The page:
[Foundation-l] Wikipedia articles based on Wikileaks material

FT2 ft2.wiki at gmail.com
Sun Dec 12 19:06:39 UTC 2010

Don't see an issue for this list:

   1. The topic is apparently reliably sourced in that numerous credible
   sources have discussed it and no credible source appears to claim it is a
   2. Legitimate is different from reliable - we may well cite from sources
   that should not have come to public discussion but in fact did end up
   "noticed" in the public eye. Many<http://en.wikipedia.org/wiki/Squidgygate>
   articles <http://en.wikipedia.org/wiki/Watergate_scandal>
   that <http://en.wikipedia.org/wiki/Pentagon_Papers>
   in <http://en.wikipedia.org/wiki/Halloween_Documents> part or whole on
   material that originated via leak.
   3. In cases like this where the topic is clearly major and has already
   gained significant attention, the primary sources and such secondary sources
   as develop over time will probably justify an article in the end even if
   borderline now.  We can defer it but there seems little point. Given the
   gravity of the matter it's almost certain that more secondary coverage will
   be added over time. If not that will become apparent over time too.  We
   routinely keep borderline articles on major matters where further secondary
   coverage seems almost certain - AFD's on breaking news of major disasters
   for example.
   4. The exact policy on sourcing is *"Primary sources that have been
   reliably published may be used in Wikipedia, but only with care... Any
   interpretation of primary source material requires a reliable secondary
   source for that interpretation. A primary source may only be used on
   Wikipedia to make straightforward, descriptive statements [...] Do not base
   articles entirely on primary sources"*. At the moment, the article seems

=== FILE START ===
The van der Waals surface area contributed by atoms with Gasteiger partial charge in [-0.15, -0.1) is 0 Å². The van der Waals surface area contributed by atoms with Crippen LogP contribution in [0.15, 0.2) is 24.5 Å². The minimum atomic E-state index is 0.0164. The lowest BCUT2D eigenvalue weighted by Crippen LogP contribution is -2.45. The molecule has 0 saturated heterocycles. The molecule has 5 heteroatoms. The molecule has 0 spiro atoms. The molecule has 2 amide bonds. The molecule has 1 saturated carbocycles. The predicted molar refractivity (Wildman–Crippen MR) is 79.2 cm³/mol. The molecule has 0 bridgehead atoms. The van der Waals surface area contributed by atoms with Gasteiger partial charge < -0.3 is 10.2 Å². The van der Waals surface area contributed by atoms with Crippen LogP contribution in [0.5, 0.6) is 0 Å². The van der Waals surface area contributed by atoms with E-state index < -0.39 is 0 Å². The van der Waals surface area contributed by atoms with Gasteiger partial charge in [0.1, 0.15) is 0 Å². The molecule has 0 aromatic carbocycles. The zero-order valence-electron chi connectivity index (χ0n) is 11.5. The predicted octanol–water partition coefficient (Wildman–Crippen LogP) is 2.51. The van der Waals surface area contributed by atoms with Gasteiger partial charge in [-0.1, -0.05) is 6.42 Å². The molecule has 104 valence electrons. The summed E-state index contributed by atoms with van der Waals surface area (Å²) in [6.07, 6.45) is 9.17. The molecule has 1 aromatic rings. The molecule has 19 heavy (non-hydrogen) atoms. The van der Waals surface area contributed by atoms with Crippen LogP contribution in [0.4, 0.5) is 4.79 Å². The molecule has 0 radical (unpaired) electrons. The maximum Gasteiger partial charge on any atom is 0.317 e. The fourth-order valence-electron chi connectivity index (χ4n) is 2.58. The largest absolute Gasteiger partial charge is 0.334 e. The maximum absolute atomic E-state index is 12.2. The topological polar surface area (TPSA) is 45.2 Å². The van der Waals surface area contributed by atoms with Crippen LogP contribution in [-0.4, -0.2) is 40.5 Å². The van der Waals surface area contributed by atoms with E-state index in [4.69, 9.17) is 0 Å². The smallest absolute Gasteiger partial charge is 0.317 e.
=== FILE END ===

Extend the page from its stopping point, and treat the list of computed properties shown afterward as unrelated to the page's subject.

to draw on secondary sources for interpretive matters related to the primary
   5. On the "list of sites", full copies (or regional extracts with
   links) were published in
media. The decision whether these should or shouldn't be listed
   in any article is probably a community decision.
   6. Harm is often subordined to non-censorship. In the NYT kidnap case
   Jimmy's comment was that if sources had existed then removal of the
   information would have been difficult. In this case clear published sources
   exist, they have attracted mainstream front page comment, and harm seems to
   be disputed in community discussions.

One correction of a point higher up:  NPOV (on enwiki anyway) does
*not*apply to matching editorial decisions made by other sites. It
applies to how
we represent the topic in an article. If many sites do not publish something
but some or a few do, we decide first whether it meets our inclusion
criteria, then how to represent it if an article is viable. NPOV is not an
inclusion policy.

(*Reductio ad absurdum *version: - many articles are kept with just a
handful (<5) sources; this implies "mainstream" did not notice them,
therefore "NPOV" would say we don't notice them either? No.)


On Sun, Dec 12, 2010 at 1:59 PM, Andreas Kolbe <jayen466 at yahoo.com> wrote:

> This might need some eyes and attention:
> http://en.wikipedia.org/w/index.php?title=Wikipedia:Administrators'_noticeboard/Incidents&oldid=401953034#Creation_of_articles_from_leaked_classified_documents
> It concerns Wikipedia articles reproducing the content of the recent
> Wikileaks releases, notably
> https://secure.wikimedia.org/wikipedia/en/wiki/Critical_Foreign_Dependencies_Initiative
> Andreas

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